Brief History of Ancient Indian Trade Routes

The land before time had a name, an identity, and some trade practices that were as complex as history itself. Let’s revisit the brief history of trade in Bharat (India) – a land that finds numerous pieces of the past captured in the most beautiful forms.

The Indian subcontinent was recognized as a trade zone of vital importance in ancient times, as demonstrated through the evidence of early Indian trade since more than three millennium years ago.

From the earliest times, Indian trade prospered in all forms, be it limited internal (domestic) or long-distance external trade, and be it through water or land. The Harappans have been well recognized as accomplished sea-farers, as evidenced by the depiction of boats on seals, amulets, and tablets.

The dockyard found at Lothal in Gujarat is very sound evidence of maritime trade being practiced. Harappans established contact with Bahrain, Oman, and other places in West Asia.

Reference to spinning and weaving materials is discovered in the Hindu Vedic Literature. There was textile trade in India during the earlier centuries. Cotton pieces from Gujarat have been discovered in tombs at Fustat in Egypt, indicating the existence of the export of Indian textiles to Egypt during the early medieval era. India had built firm business relations with other nations outside the subcontinent, and trade took place between the different kingdoms involving silver, gold, terracotta pots, pearls, precious stones, etc.

There are references that clothes and other items like incense, medicinal plants, silver, and fragrance materials were regularly sent to Mesopotamia from the eastern nations of Meluhha, the Sumerian name for Indus Valley civilization.

These items continued to be in trade in the following periods also. Atharva Veda suggests that a kind of woolen cloth called dursha formed an article of commerce. The Periplus of the Erythrean Sea, an interesting manual written in 1st century CE by a Greek for the mariners trading between the Bay of Bengal and the Red Sea, also refers to the trading of clothes from India. This book talks about fantastic quality muslins as an export item of the Ganga or Vanga country. This was probably from Tamluk (Tamralipti) port in Purbi Medinipur district and Chandraketugarh in 24 Pargana neighborhood of West Bengal.

There is proof that maritime trade continued on a significant scale in the Vedic, Mauryan, Kushanaand Gupta periods and also in the great golden periods of south Indian dynasties like Pallavas, Chalukyas, and Cholas.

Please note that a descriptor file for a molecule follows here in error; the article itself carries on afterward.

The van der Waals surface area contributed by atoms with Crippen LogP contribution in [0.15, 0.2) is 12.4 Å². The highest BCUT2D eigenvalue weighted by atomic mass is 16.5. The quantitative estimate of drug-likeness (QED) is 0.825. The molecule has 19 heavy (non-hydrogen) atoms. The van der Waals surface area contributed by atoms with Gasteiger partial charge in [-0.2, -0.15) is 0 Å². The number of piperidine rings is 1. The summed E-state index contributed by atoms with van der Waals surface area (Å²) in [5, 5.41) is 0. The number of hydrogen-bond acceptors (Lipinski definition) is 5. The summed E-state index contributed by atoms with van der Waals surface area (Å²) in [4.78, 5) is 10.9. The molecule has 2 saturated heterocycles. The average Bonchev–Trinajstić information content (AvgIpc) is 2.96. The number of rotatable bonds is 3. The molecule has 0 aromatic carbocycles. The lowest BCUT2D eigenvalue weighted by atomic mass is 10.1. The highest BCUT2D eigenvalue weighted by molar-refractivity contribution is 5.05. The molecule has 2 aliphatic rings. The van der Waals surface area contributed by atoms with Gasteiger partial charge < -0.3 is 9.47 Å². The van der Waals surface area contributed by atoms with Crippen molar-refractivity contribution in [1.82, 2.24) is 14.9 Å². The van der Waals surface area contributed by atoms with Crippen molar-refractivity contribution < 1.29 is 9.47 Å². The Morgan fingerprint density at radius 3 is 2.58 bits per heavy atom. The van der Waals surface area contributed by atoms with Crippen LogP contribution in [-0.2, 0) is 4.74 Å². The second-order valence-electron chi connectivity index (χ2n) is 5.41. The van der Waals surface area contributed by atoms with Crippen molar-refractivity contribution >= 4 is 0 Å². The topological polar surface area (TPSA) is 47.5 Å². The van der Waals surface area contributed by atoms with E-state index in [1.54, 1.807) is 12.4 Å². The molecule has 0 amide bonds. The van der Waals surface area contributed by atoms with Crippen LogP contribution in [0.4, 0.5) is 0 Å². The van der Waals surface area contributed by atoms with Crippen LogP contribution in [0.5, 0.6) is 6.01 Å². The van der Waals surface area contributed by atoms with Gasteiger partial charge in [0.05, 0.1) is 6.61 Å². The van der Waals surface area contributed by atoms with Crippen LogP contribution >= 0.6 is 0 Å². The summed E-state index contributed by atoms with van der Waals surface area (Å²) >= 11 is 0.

A Chinese work of 1st century CE notes that on sailing by boat for about two months from Burma, one will reach Kanchi ( modern-day Kanchipuram in India), and sailing for the next eight months, one will enter Malaya peninsula in Southeast Asia. It also informs us that Kanchi produced rare stones and large and shining pearls, which were exchanged for silk and gold products. Thus Chinese silk was imported to Kanchipuram and exported to Malaya. Kanchipuram was also a center of indigenous silk production, and as such, it can reasonably be inferred that local silk may have been incorporated in the itinerary shipped to Malaya. It means that silk textiles formed an essential part of Indian trade.

“May our ship embark to all quarters of the earth” is cited as the motto of Rig Vedic seafarers.

Over the years, as global trade prospered and scholars, explorers, merchants, and opportunistic invaders crisscrossed the globe, tales about the mystical land called Bharat started to do the rounds. Christopher Columbus, the Italian tyrant, sailed across the Atlantic Ocean, hoping to locate India. While he had little luck in his endeavor, Vasco da Gama became the first recorded European to set his foot on Indian soil. This started a new era of multiple invasions of India that we will discuss in some other article.

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